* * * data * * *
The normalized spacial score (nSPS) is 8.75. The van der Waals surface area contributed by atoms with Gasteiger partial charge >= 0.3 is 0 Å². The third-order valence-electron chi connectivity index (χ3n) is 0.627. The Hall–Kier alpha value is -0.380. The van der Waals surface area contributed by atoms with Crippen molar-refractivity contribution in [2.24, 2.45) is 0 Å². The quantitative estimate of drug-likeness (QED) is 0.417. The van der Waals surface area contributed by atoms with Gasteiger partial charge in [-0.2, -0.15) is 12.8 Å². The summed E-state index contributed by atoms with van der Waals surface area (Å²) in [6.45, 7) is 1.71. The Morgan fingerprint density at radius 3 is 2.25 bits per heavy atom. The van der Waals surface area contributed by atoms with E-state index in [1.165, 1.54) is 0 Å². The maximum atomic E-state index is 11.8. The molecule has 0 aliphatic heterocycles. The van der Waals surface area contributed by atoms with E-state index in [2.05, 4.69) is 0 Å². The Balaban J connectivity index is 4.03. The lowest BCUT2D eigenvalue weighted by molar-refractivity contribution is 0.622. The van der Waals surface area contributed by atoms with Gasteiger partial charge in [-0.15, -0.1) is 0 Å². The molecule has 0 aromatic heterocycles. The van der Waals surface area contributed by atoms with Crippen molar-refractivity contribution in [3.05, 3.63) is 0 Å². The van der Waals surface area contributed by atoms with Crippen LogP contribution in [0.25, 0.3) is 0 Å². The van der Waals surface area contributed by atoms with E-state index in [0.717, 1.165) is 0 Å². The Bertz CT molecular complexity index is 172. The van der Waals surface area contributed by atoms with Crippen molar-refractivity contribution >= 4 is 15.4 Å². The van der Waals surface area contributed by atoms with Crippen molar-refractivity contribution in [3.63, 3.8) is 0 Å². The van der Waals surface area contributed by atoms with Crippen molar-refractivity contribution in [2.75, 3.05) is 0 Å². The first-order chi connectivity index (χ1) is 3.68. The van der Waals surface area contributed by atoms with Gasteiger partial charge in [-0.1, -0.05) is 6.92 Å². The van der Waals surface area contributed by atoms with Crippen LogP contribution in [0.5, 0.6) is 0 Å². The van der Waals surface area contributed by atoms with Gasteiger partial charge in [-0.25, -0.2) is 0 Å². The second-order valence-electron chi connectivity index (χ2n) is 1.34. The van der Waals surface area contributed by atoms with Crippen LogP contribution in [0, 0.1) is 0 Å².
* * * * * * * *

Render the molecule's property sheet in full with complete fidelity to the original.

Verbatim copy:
The normalized spacial score (nSPS) is 8.75. The van der Waals surface area contributed by atoms with Gasteiger partial charge >= 0.3 is 0 Å². The third-order valence-electron chi connectivity index (χ3n) is 0.627. The Hall–Kier alpha value is -0.380. The van der Waals surface area contributed by atoms with Crippen molar-refractivity contribution in [2.24, 2.45) is 0 Å². The quantitative estimate of drug-likeness (QED) is 0.417. The van der Waals surface area contributed by atoms with Gasteiger partial charge in [-0.2, -0.15) is 12.8 Å². The summed E-state index contributed by atoms with van der Waals surface area (Å²) in [6.45, 7) is 1.71. The Morgan fingerprint density at radius 3 is 2.25 bits per heavy atom. The van der Waals surface area contributed by atoms with E-state index in [1.165, 1.54) is 0 Å². The maximum atomic E-state index is 11.8. The molecule has 0 aliphatic heterocycles. The van der Waals surface area contributed by atoms with E-state index in [2.05, 4.69) is 0 Å². The Balaban J connectivity index is 4.03. The lowest BCUT2D eigenvalue weighted by molar-refractivity contribution is 0.622. The van der Waals surface area contributed by atoms with Gasteiger partial charge in [-0.15, -0.1) is 0 Å². The molecule has 0 aromatic heterocycles. The van der Waals surface area contributed by atoms with Crippen molar-refractivity contribution in [3.05, 3.63) is 0 Å². The van der Waals surface area contributed by atoms with Crippen LogP contribution in [0.25, 0.3) is 0 Å². The van der Waals surface area contributed by atoms with E-state index in [0.717, 1.165) is 0 Å². The Bertz CT molecular complexity index is 172. The van der Waals surface area contributed by atoms with Crippen molar-refractivity contribution >= 4 is 15.4 Å². The van der Waals surface area contributed by atoms with Crippen molar-refractivity contribution in [3.63, 3.8) is 0 Å². The van der Waals surface area contributed by atoms with Crippen molar-refractivity contribution in [2.75, 3.05) is 0 Å². The first-order chi connectivity index (χ1) is 3.68. The van der Waals surface area contributed by atoms with Gasteiger partial charge in [-0.1, -0.05) is 6.92 Å². The van der Waals surface area contributed by atoms with Crippen LogP contribution in [0.5, 0.6) is 0 Å². The van der Waals surface area contributed by atoms with Gasteiger partial charge in [-0.25, -0.2) is 0 Å². The second-order valence-electron chi connectivity index (χ2n) is 1.34. The van der Waals surface area contributed by atoms with Crippen LogP contribution in [0, 0.1) is 0 Å².